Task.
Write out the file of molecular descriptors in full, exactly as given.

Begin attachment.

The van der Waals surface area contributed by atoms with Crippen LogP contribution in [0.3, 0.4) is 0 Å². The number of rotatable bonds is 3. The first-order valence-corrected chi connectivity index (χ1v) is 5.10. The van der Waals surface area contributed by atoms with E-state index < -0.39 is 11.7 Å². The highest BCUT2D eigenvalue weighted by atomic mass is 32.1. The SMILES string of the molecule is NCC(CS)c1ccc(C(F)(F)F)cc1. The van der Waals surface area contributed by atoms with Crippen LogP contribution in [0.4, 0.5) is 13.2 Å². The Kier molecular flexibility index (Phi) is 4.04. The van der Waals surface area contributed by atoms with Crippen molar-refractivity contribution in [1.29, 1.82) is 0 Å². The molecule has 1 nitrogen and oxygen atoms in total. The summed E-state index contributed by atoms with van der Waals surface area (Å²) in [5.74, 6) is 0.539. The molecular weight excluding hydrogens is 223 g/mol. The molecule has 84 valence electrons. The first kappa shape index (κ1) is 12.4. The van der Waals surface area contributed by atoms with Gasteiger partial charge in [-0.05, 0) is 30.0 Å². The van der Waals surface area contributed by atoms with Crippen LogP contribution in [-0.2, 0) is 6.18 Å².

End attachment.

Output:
The van der Waals surface area contributed by atoms with Crippen LogP contribution in [0.3, 0.4) is 0 Å². The number of rotatable bonds is 3. The first-order valence-corrected chi connectivity index (χ1v) is 5.10. The van der Waals surface area contributed by atoms with E-state index < -0.39 is 11.7 Å². The highest BCUT2D eigenvalue weighted by atomic mass is 32.1. The SMILES string of the molecule is NCC(CS)c1ccc(C(F)(F)F)cc1. The van der Waals surface area contributed by atoms with Crippen LogP contribution in [0.4, 0.5) is 13.2 Å². The Kier molecular flexibility index (Phi) is 4.04. The van der Waals surface area contributed by atoms with Crippen molar-refractivity contribution in [1.29, 1.82) is 0 Å². The molecule has 1 nitrogen and oxygen atoms in total. The summed E-state index contributed by atoms with van der Waals surface area (Å²) in [5.74, 6) is 0.539. The molecular weight excluding hydrogens is 223 g/mol. The molecule has 84 valence electrons. The first kappa shape index (κ1) is 12.4. The van der Waals surface area contributed by atoms with Gasteiger partial charge in [-0.05, 0) is 30.0 Å². The van der Waals surface area contributed by atoms with Crippen LogP contribution in [-0.2, 0) is 6.18 Å².